season. At this time each slave is presented
with a sack. A strap is fastened to it, which
goes over the neck, holding the mouth of the sack
breast high, while the bottom reaches nearly to the
ground. Each one is also presented with a
large basket that will hold about two barrels.
This is to put the cotton in when the sack is
filled. The baskets are carried to the field
and placed at the beginning of the rows.
When a new hand, one unaccustomed to the business, is
sent for the first time into the field, he is
whipped up smartly, and made for that day to pick as
fast as he can possibly. At night it is
weighed, so that his capability in cotton picking is
known. He must bring in the same weight each
night following. If it falls short, it is
considered evidence that he has been laggard, and a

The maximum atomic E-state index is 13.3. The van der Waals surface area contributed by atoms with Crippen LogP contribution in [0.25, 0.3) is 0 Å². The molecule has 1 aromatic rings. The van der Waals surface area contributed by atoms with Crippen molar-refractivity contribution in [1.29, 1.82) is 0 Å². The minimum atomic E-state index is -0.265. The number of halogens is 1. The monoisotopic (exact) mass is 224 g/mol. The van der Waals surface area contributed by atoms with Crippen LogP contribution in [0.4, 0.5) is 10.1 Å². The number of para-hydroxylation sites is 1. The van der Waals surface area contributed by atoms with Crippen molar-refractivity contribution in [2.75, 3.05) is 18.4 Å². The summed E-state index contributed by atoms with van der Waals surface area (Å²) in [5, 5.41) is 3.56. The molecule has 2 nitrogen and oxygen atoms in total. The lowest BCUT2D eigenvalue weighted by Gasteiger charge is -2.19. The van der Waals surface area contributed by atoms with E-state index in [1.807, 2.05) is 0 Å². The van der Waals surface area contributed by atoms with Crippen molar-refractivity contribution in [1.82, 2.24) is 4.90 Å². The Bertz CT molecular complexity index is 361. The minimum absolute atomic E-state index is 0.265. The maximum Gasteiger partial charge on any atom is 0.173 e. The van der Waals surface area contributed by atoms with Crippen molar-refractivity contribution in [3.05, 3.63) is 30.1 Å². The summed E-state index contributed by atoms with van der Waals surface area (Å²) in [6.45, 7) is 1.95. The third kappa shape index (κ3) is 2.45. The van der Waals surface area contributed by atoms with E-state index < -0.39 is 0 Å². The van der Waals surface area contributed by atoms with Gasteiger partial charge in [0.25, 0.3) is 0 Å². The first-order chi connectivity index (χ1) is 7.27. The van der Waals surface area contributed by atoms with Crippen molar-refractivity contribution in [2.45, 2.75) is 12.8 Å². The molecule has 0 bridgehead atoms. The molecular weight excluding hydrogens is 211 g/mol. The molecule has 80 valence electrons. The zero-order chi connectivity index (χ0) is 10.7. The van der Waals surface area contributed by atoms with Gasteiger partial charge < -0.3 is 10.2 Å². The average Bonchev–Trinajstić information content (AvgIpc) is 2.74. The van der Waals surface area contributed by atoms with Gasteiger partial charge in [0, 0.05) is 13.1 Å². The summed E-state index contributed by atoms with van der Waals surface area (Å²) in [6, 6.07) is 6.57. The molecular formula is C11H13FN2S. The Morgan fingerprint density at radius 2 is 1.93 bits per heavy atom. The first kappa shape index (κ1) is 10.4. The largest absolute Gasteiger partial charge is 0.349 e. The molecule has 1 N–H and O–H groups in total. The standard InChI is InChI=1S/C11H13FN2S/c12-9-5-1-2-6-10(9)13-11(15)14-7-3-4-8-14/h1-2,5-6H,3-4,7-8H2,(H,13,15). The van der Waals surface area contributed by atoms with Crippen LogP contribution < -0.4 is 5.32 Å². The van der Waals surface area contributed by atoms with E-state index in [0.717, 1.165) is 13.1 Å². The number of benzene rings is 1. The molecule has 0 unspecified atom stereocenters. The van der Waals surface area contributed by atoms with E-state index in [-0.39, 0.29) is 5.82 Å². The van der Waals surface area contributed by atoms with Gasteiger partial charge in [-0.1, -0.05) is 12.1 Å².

greater or less number of lashes is the penalty.
An ordinary day's work is two hundred pounds. A
slave who is accustomed to picking, is punished, if
he or she brings in a less quantity than that.
There is a great difference among them as regards
this kind of labor. Some of them seem to have
a natural knack, or quickness, which enables them to
pick up with celerity, and with both hands, while
others, with whatever practice or industry, are
utterly unable to come up to the ordinary standard.
Such hands are taken from the cotton field and
employed in other business. Patsey, of
whom I shall have more to say, was known as the most
remarkable cotton picker on Bayou Boeuf. She
picked with both hands and with such surprising
rapidity, that five hundred pounds a day was not
unusual for her.